Saturday, December 21, 2019

The Impeachment Oath and the Article VI Oath

David Pozen

Pursuant to Rule XXV of the Rules of Procedure and Practice in the Senate When Sitting on Impeachment Trials, every senator will soon swear or affirm to “do impartial justice according to the Constitution and laws” “in all things appertaining to the trial of the impeachment” of President Trump.  This rule implements the instruction in Article I, Section 3, Clause 6 of the Constitution that senators “shall be on Oath or Affirmation” when trying impeachments.  Historians have suggested that having a special impeachment oath was meant to reinforce the solemnity of the affair; Rule XXV links that solemnity to an ideal of adjudicative impartiality.

The senators have, of course, already taken another constitutional oath.  Pursuant to Rule III of the Standing Rules of the Senate, which implements the Oath Clause of Article VI, every senator swears or affirms before assuming office to “support and defend the Constitution.”  As Richard Re observes, this ritual is the most prominent social practice through which American officials promise adherence to our supreme law.

These two oaths must be reconciled.  The promise to support and defend the Constitution binds senators in all that they do on the job.  There is no lex specialis governing impeachment trials that could displace that general duty.

The interaction of these oaths suggests a potential complication I have not seen noted in the flurry of recent commentary on the impeachment one.  Given sky-high levels of constitutional polarization as well as the “existential” bent of contemporary GOP constitutional politics, a number of Republican senators may have convinced themselves, at least on some level, that protecting President Trump from their fundamentally lawless and un-American Democratic colleagues is precisely what “supporting and defending” the Constitution entails—no matter what the evidence might show about Trump’s abuses of power.  (If this sounds extreme, recall that both the 2012 and 2016 Republican presidential platforms declare the GOP, and only the GOP, to be “the party of the Constitution.”)  And so, for these senators, the Article VI oath seems to demand a kind of partiality toward the president that the impeachment oath seems to forbid.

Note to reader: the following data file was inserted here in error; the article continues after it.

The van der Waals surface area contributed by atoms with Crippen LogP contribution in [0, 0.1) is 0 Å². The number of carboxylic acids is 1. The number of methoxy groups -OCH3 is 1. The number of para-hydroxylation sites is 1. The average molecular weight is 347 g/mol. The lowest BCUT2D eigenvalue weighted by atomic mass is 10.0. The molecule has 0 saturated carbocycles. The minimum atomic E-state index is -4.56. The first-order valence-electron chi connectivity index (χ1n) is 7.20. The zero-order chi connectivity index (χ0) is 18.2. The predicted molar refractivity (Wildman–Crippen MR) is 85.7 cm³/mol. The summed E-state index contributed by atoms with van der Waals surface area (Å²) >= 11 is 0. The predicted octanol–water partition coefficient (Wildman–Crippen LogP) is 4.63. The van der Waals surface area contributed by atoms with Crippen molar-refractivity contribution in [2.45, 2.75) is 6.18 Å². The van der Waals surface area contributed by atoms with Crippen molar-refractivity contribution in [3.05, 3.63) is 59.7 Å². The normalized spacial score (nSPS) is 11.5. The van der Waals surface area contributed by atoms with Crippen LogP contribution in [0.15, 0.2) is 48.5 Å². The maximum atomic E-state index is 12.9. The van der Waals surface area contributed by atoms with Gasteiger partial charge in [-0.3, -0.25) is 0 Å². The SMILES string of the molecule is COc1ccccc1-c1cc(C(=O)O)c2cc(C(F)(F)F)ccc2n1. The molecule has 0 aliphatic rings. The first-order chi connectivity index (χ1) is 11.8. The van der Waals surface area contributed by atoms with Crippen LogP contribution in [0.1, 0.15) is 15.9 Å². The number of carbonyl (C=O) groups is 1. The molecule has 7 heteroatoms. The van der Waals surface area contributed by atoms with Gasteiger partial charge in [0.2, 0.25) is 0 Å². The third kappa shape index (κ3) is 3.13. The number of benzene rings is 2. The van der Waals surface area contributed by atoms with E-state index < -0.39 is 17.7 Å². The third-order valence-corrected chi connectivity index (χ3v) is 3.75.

These senators probably won’t be so brazen as to stand up and announce that, in this instance, their impeachment-specific duty to do impartial justice must be overridden by their larger duty to support and defend the Constitution.  More likely, they will try to minimize any tension between these two duties in their judgments of law and fact through various “strategies of reconciliation.”   For instance, they might conclude, for the sorts of reasons Marty Lederman has discussed on this blog, that “impartiality” must be understood loosely, perhaps even aspirationally, in the inherently politicized impeachment context.  Or they might read Rule XXV’s “according to the Constitution” clause to tie the meaning of impartial justice to a broader assessment of constitutional fidelity (which, again, in their minds may counsel doing whatever it takes to thwart the diabolical Democrats).  Or they might construe the command of impartial justice in light of what they see as the larger injustice of the Democratic effort to whitewash Joe Biden’s corruption and to undermine the Trump presidency.  Enabling all such strategies, they might also enlist some good old-fashioned motivated reasoning to deny the validity or to discount the significance of any apparent proof of presidential misconduct.

All of which is to say, narrow inquiries into the impeachment oath may mislead.  For this is one more area in which the belief that your political rivals are themselves a threat to the Constitution has enormous power to rationalize—not necessarily justify, but rationalize—conduct that would otherwise clearly run afoul of controlling legal directives.

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